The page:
After the establishment of a Deputy Ministry of Child Protection within the Ministry of Women’s Empowerment, the Child Friendly Cities initiative was launched in Indonesia. In 2007, after a series of national and local workshops and seminars, the Indonesian government began to develop a CFC initiative in five cities. To build a better understanding of CFC in the country, the Indonesian central government extended the number of cities with pilot projects from five cities in 2007 to fifteen cities by the end of 2008. Many local governments of other cities were also interested to develop a CFC using their own budget. In addition, some local governments were putting efforts into conducting child protection development programs that to some extent had the potential to be developed into CFC.

As there has been a growing interest among cities, a CFC competition was established in 2009. One objective of the competition was to distinguish which city had a CFC program and which did not. It furthermore acknowledged progress attained with regards to child rights implementation. The central government established a committee to coordinate the competition that recruited 40 percent of committee members from the Government, 30 percent from NGOs and the final 30 percent among universities’ academics. It was decided that all cities and residences (smaller cities) in Indonesia would be invited to participate, which was also seen as a means to inform local governments about CFC in general. The competition form to be filled in by the participating city was based on the criteria of the general CFC program. Recognizing that the CFC initiatives in Indonesia are still at its beginning stages, the CFC team identified five indicator areas against which progress would be assessed. A distinction was made between cities and residences, giving both the opportunity to join. The indicator areas used for both types are:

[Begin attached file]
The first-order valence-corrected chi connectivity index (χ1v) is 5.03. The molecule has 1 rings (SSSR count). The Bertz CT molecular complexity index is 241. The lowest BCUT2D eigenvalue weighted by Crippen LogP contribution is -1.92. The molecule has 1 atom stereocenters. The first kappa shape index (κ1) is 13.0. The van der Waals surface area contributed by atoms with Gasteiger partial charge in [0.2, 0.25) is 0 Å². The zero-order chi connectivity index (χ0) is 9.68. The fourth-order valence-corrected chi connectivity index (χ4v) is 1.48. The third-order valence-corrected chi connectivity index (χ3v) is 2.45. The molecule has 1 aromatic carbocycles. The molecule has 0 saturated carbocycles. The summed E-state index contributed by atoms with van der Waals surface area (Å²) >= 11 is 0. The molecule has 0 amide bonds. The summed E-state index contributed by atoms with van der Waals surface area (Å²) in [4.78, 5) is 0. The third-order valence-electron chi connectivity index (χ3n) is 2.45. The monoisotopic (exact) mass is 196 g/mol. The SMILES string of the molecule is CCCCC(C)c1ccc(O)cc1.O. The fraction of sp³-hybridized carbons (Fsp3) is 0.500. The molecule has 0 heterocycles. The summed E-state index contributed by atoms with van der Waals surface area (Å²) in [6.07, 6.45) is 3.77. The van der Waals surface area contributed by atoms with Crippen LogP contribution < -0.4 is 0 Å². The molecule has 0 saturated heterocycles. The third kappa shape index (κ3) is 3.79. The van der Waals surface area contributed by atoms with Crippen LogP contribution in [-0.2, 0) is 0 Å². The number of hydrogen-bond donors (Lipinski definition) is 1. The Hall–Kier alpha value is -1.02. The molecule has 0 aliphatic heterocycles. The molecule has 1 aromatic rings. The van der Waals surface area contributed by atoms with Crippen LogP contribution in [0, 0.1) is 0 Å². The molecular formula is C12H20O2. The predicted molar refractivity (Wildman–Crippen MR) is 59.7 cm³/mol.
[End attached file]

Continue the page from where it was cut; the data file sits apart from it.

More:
1. Policy;
  2. Organization;
  3. Programs and activities;
  4. Budget allocation, and
  5. Reports

A jury used both quantitative as qualitative indicators in the five areas to select the best 10 cities/residences from the assessment. CFC Certificates were handed out by the President of Indonesia. The certification mechanism will continue to operate and in the next period the team plans to provide a price for the winner, which will be designed to benefit the children of the city (such as a mini bus to support children’s activities in the city). The title of Child Friendly City lasts for two years, after which indicators are evaluated again.

For more information:

Contact: Dr. Karen Malone (University of Wollongong)